#8 La Valleur Metabolic Balance®: Baking Sourdough Rye Bread – Sister Act

When I lived in Germany from the late 70s until the early 90s, I baked bread a couple of times a week switching between white and whole wheat recipes that my family enjoyed.

However, since returning to my home state of Minnesota, I hadn’t made bread once in the last twenty years. That all changed a couple of months ago after I started my metabolic balance® journey.

Since I hadn’t found a bakery that makes sourdough rye bread made without whole wheat flour added, I decided to start baking my own bread again.

My coach, Christine Lindell Detweiler’s husband is an excellent resource for rye bread but he was unfortunately traveling in South Africa when I started and I didn’t want to wait until he returned to get rye starter and a demonstration of the process. I Googled “How to Make Your Own Sour Dough Starter” and printed the 12-page, somewhat arduous instructions, complete with photos and diligently studied the 12 pages of instructions.

Sourdough starter takes about five days to “activate”and my first attempt failed – I’m not sure why – but there weren’t enough “bubbles” and I tossed it.  I tried again. Fast forward five days: another failed attempt.

At this point, I called Christine to ask if Phil was back from his travels and, as luck would have it, he was and he delivered some of his starter the next day.

With the active starter, I was ready to commence making my first batch of sourdough rye bread. Amazingly, I still had my old bread pans and over the next few weeks, I continued to bake bread and muffins. The consistency and finished product improved in texture and taste with each batch.

Before long, I preferred the ease of muffins over a loaf of bread. Muffins were easy to eat and didn’t need slicing and they are a perfect portion. I also found them easy to freeze and keep fresh. Muffins also worked better than loaves which never seemed completely cooked in the center despite being in the oven for the required time.

my sister, Sharon Henneman of rural Minnesota, is my inspiration for starting on the MB® plan and after telling her about my baking experiences, she asked if I’d  show her how I did it.  I agreed to demonstrate my baking skills during her Birthday weekend celebrations.

On the first morning of our visit to the family retreat in Ashby, MN, Sharon and I started our Sister Time Bread Baking Session. 

We worked with the same ingredients and measurements, but we had different styles of kneading the dough. I like to keep it contained in a large bowl, whereas Sharon turned her dough out on the counter to knead.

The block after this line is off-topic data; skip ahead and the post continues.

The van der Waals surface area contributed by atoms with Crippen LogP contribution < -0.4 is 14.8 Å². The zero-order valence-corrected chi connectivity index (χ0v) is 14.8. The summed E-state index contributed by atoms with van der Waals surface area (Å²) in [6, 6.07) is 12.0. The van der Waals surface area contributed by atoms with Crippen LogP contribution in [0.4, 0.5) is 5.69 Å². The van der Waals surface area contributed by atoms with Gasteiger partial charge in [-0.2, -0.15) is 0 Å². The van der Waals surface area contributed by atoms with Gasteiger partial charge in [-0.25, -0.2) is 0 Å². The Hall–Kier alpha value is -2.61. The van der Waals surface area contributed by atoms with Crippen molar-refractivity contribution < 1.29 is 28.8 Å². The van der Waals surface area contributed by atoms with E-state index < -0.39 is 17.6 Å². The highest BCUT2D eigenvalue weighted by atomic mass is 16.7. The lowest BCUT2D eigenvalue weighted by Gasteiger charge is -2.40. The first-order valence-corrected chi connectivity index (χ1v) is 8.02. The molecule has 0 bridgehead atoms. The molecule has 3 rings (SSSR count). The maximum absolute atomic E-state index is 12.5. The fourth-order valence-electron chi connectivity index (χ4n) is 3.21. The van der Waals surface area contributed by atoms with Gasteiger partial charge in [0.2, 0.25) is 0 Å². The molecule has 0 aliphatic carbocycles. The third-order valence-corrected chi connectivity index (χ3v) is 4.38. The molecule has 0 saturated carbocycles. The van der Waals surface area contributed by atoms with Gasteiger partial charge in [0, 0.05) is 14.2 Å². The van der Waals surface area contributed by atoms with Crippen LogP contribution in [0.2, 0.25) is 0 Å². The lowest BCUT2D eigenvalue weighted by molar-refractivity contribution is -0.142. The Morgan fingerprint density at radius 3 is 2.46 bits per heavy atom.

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She noticed a different consistency in our doughs with mine being somewhat “lighter”and hers more dense. The only difference I could distinguish was that during the kneading process, I added small amounts of flour – this dough is V E R Y  S T I C K Y – as well as olive oil on my hands several times.

After four kneading sessions, with 45-minute raising times in between each session, we both formed our dough into muffin forms.

We covered the muffin forms with tea towels and left them to raise for five hours and spent the rest of the afternoon playing our favorite card game: Hand & Foot.

Later that evening we baked our muffins to perfection.

Recipe for Sourdough Rye Bread:

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Results: I’m loosing between a pound to a pound and a half a week [.45 – .68 kg]. At first I was disappointed until I realized it’s much healthier to have a steady weightloss week after week. With my weightloss to date, I’m able to exercise 3-4 times a week either on the treadmill or – now that the snow has melted and weather permitting – I walk in our neighborhood park for 30 minutes.

Tip: Slow down, be present in the moment and enjoy spring.

4 Comments Add yours

  1. Myra Nissen, CCH, RSHom(NA) says:

    What is the significance of the bread on the metabolic balance program?

    Like

  2. I’m curious about the muffin tins that you use. Is it the mini muffin tins? I’m always amazed at how different my bread turns out from my husband’s. There is definitely something about the way different people handle the dough.

    Like

  3. Myra Nissen, CCH, RSHom(NA) says:

    Oh, I have the same cute scale!

    Liked by 1 person

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